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Tocchet tied to gambling ring

Gretzky's wife, Roenick implicated in investigation

TRENTON, N.J. -- Former Philadelphia Flyers star Rick Tocchet financed an illegal sports betting ring that drew millions in wagers and whose clients included several other professional hockey players, New Jersey authorities charged yesterday.

Officials with the state police and state Division of Criminal Justice said Tocchet partnered with ''one of our own" -- a State Police trooper -- to run the gambling operation, which also had ties to the mob and at least one Hollywood star.

Tocchet, 41, also a former Bruin who is now an assistant coach for the Phoenix Coyotes, was served with a complaint summons Monday in Arizona and was flying to New Jersey to answer charges of promoting gambling, money laundering, and conspiracy in connection with a football and basketball bookmaking operation.

Three state law enforcement sources confirmed that Janet Jones, who is the wife of Coyotes coach Wayne Gretzky, and former Flyers center Jeremy Roenick, who now plays for the Los Angeles Kings, were among those who placed wagers with the operation. The extent of their involvement was not known.

At the request of NHL commissioner Gary Bettman, Tocchet did not attend the Coyotes' game against the Chicago Blackhawks last night. In a statement, the Coyotes said Tocchet ''was flying back East this evening to address the allegations in a meeting with Bettman."

Authorities say that Tocchet financed the multimillion-dollar betting ring that operated mainly in South Jersey and Philadelphia, but extended nationwide. They said Tocchet's partner in the operation was New Jersey state police trooper James Harney, 40, of Marlton, N.J., who was arrested Monday on similar charges, plus official misconduct.

James Ulmer, 40, of Swedesboro, N.J., who investigators said helped the pair take bets, also was arrested Monday. State lawyers said he and Tocchet could face five to 10 years in prison if convicted.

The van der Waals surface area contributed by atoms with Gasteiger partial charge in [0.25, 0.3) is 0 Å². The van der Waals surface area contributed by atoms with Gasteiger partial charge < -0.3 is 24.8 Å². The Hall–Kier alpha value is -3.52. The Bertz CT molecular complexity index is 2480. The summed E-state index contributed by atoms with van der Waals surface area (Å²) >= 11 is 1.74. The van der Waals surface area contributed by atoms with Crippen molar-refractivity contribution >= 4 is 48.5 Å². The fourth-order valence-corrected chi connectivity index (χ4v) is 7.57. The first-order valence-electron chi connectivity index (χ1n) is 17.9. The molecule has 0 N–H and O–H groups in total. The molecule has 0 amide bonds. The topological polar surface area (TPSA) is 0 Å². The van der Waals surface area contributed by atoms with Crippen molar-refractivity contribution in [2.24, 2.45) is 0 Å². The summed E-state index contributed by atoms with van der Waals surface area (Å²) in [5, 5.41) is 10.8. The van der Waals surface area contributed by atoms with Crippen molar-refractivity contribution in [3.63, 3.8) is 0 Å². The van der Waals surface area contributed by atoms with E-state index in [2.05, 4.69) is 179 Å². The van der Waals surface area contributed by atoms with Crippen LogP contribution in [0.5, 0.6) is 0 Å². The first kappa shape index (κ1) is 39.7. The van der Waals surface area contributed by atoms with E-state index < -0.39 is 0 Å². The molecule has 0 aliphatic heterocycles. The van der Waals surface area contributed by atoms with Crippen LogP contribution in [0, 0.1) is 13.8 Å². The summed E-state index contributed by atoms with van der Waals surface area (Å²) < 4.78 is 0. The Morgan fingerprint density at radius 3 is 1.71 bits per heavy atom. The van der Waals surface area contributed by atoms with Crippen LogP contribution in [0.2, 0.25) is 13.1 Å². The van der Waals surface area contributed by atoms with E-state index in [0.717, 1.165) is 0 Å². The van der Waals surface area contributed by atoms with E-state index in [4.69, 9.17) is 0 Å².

Harney, an eight-year veteran of the force stationed in Moorestown, N.J., could face 20 or more years in prison, the lawyers said. If convicted, Harney, who has been suspended without pay, also would never be allowed to return to a government job.

Unlike the National Football League, the NHL does not ban players from betting on team sports -- as long as it's not hockey -- or associating with gamblers.

''While betting on football or other sports may be the pervasive issue, it in no way justifies poor judgment or otherwise alleged inappropriate conduct," NHL deputy commissioner Bill Daly said. ''We take this issue very seriously and will monitor the proceedings closely."

In announcing the results of what officials dubbed ''Operation Slap Shot," Attorney General Zulima Farber said there was good news and bad news.

''The good news first is that the operation was shut down successfully. The bad news is that it involved one of our own," she said.

At a brief news conference yesterday after the Coyotes' morning practice, Tocchet said he would cooperate with the investigation.

''It's not a hockey-related issue, it's a football thing," he said. ''And at this time I can't comment any further."

Gretzky, the Hockey Hall of Famer, said of Tocchet, ''Everyone in the world is innocent until proven guilty. He's a great guy and a good friend. He's just going through a tough time right now, obviously, and we've got to let it run its course. It's a situation that's obviously a concern for the organization at this point."

Asked about his wife's involvement, Gretzky laughed and said, ''Oh, really?"

Asked by the Associated Press about her involvement, he said, ''I don't know. You'd have to ask her that."

Attempts to reach Roenick were unsuccessful.

State Police Superintendent Colonel Rick Fuentes said investigators had received a tip in October that Harney was involved in a gambling scheme. With the help of a fellow trooper who went undercover to place wagers with Harney, Fuentes said state police were able to infiltrate the ring, which one official said was believed to have been operating for about five years.

Captain Al Della Fave, a spokesman for the state police, said Tocchet had met Harney years ago when Harney was a bartender at a Holiday Inn near the sports complex in South Philadelphia, and Tocchet a regular bar customer.

Fuentes said the gambling ring they built accepted bets mostly on college and professional football and basketball games. During one recent 40-day period, he said, the operation processed more than 1,000 wagers worth more than $1.7 million. State police said Harney was accepting bets on the job.

Fuentes noted that there was no indication that any of the hockey players had bet on their own sport.

In August 2004, law enforcement officials told The Philadelphia Inquirer that federal and local investigators in Florida found records that Roenick had paid $100,000 or more to a Florida sports-gambling operation that made millions by selling sports betting tips to gamblers. Roenick, in an interview then, acknowledged he had been a client of the firm but stopped betting after advised to do so by Flyers general manager Bob Clarke in January 2004.

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